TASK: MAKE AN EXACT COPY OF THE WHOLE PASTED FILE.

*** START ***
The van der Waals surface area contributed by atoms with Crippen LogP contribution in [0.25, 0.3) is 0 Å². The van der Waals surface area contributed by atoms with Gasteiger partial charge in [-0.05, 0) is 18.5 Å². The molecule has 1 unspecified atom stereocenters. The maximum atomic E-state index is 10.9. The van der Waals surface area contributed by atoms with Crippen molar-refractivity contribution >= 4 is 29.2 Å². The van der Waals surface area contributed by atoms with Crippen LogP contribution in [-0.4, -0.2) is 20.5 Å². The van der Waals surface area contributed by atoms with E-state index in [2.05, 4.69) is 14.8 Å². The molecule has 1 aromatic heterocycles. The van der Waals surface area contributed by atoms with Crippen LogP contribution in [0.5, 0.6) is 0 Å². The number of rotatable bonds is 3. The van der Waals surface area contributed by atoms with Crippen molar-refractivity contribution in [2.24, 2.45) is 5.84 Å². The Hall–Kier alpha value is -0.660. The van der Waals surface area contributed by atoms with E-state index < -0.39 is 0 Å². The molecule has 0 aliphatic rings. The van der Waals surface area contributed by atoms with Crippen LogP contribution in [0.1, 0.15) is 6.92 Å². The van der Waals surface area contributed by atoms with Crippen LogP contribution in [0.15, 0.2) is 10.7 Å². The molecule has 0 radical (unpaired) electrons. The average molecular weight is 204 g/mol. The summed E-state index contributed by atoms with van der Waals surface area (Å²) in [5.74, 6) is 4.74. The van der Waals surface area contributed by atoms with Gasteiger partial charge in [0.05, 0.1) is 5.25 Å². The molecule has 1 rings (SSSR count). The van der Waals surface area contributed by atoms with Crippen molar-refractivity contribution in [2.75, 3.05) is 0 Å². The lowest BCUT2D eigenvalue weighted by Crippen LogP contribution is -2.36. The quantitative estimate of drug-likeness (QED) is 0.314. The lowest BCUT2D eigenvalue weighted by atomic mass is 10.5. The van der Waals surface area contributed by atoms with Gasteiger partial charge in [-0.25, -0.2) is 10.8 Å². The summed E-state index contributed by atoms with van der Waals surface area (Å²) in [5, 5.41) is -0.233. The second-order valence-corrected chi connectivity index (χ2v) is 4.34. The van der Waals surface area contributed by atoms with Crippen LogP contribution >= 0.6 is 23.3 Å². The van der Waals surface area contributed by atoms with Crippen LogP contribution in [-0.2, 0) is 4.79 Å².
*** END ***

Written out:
The van der Waals surface area contributed by atoms with Crippen LogP contribution in [0.25, 0.3) is 0 Å². The van der Waals surface area contributed by atoms with Gasteiger partial charge in [-0.05, 0) is 18.5 Å². The molecule has 1 unspecified atom stereocenters. The maximum atomic E-state index is 10.9. The van der Waals surface area contributed by atoms with Crippen molar-refractivity contribution >= 4 is 29.2 Å². The van der Waals surface area contributed by atoms with Crippen LogP contribution in [-0.4, -0.2) is 20.5 Å². The van der Waals surface area contributed by atoms with E-state index in [2.05, 4.69) is 14.8 Å². The molecule has 1 aromatic heterocycles. The van der Waals surface area contributed by atoms with Crippen LogP contribution in [0.5, 0.6) is 0 Å². The number of rotatable bonds is 3. The van der Waals surface area contributed by atoms with Crippen molar-refractivity contribution in [2.24, 2.45) is 5.84 Å². The Hall–Kier alpha value is -0.660. The van der Waals surface area contributed by atoms with E-state index < -0.39 is 0 Å². The molecule has 0 aliphatic rings. The van der Waals surface area contributed by atoms with Crippen LogP contribution in [0.1, 0.15) is 6.92 Å². The van der Waals surface area contributed by atoms with Crippen LogP contribution in [0.15, 0.2) is 10.7 Å². The molecule has 0 radical (unpaired) electrons. The average molecular weight is 204 g/mol. The summed E-state index contributed by atoms with van der Waals surface area (Å²) in [5.74, 6) is 4.74. The van der Waals surface area contributed by atoms with Gasteiger partial charge in [0.05, 0.1) is 5.25 Å². The molecule has 1 rings (SSSR count). The van der Waals surface area contributed by atoms with Crippen molar-refractivity contribution in [2.75, 3.05) is 0 Å². The lowest BCUT2D eigenvalue weighted by Crippen LogP contribution is -2.36. The quantitative estimate of drug-likeness (QED) is 0.314. The lowest BCUT2D eigenvalue weighted by atomic mass is 10.5. The van der Waals surface area contributed by atoms with Gasteiger partial charge in [-0.25, -0.2) is 10.8 Å². The summed E-state index contributed by atoms with van der Waals surface area (Å²) in [5, 5.41) is -0.233. The second-order valence-corrected chi connectivity index (χ2v) is 4.34. The van der Waals surface area contributed by atoms with Crippen LogP contribution >= 0.6 is 23.3 Å². The van der Waals surface area contributed by atoms with Crippen LogP contribution in [-0.2, 0) is 4.79 Å².